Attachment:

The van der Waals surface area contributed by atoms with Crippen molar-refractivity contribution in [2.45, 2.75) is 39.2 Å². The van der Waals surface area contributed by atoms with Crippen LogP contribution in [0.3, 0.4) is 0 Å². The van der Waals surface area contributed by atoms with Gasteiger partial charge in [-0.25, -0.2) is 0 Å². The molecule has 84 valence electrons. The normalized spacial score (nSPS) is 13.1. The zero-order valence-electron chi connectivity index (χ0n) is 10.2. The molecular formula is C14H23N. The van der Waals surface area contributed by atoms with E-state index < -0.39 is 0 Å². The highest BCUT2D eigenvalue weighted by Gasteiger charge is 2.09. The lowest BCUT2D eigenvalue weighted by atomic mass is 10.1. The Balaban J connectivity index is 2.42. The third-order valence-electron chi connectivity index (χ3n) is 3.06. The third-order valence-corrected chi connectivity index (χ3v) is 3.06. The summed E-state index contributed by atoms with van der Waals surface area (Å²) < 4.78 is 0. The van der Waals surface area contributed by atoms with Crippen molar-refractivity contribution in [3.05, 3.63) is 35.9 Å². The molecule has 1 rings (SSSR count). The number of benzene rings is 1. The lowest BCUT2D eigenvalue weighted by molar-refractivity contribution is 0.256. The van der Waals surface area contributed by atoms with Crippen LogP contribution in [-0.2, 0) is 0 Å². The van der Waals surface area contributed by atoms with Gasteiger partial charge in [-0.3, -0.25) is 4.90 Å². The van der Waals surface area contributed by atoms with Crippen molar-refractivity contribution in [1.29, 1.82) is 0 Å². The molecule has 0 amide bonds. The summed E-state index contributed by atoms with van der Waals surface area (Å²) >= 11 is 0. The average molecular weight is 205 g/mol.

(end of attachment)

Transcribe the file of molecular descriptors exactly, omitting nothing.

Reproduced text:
The van der Waals surface area contributed by atoms with Crippen molar-refractivity contribution in [2.45, 2.75) is 39.2 Å². The van der Waals surface area contributed by atoms with Crippen LogP contribution in [0.3, 0.4) is 0 Å². The van der Waals surface area contributed by atoms with Gasteiger partial charge in [-0.25, -0.2) is 0 Å². The molecule has 84 valence electrons. The normalized spacial score (nSPS) is 13.1. The zero-order valence-electron chi connectivity index (χ0n) is 10.2. The molecular formula is C14H23N. The van der Waals surface area contributed by atoms with E-state index < -0.39 is 0 Å². The highest BCUT2D eigenvalue weighted by Gasteiger charge is 2.09. The lowest BCUT2D eigenvalue weighted by atomic mass is 10.1. The Balaban J connectivity index is 2.42. The third-order valence-electron chi connectivity index (χ3n) is 3.06. The third-order valence-corrected chi connectivity index (χ3v) is 3.06. The summed E-state index contributed by atoms with van der Waals surface area (Å²) < 4.78 is 0. The van der Waals surface area contributed by atoms with Crippen molar-refractivity contribution in [3.05, 3.63) is 35.9 Å². The molecule has 1 rings (SSSR count). The number of benzene rings is 1. The lowest BCUT2D eigenvalue weighted by molar-refractivity contribution is 0.256. The van der Waals surface area contributed by atoms with Crippen LogP contribution in [-0.2, 0) is 0 Å². The van der Waals surface area contributed by atoms with Gasteiger partial charge in [-0.3, -0.25) is 4.90 Å². The van der Waals surface area contributed by atoms with Crippen molar-refractivity contribution in [1.29, 1.82) is 0 Å². The molecule has 0 amide bonds. The summed E-state index contributed by atoms with van der Waals surface area (Å²) >= 11 is 0. The average molecular weight is 205 g/mol.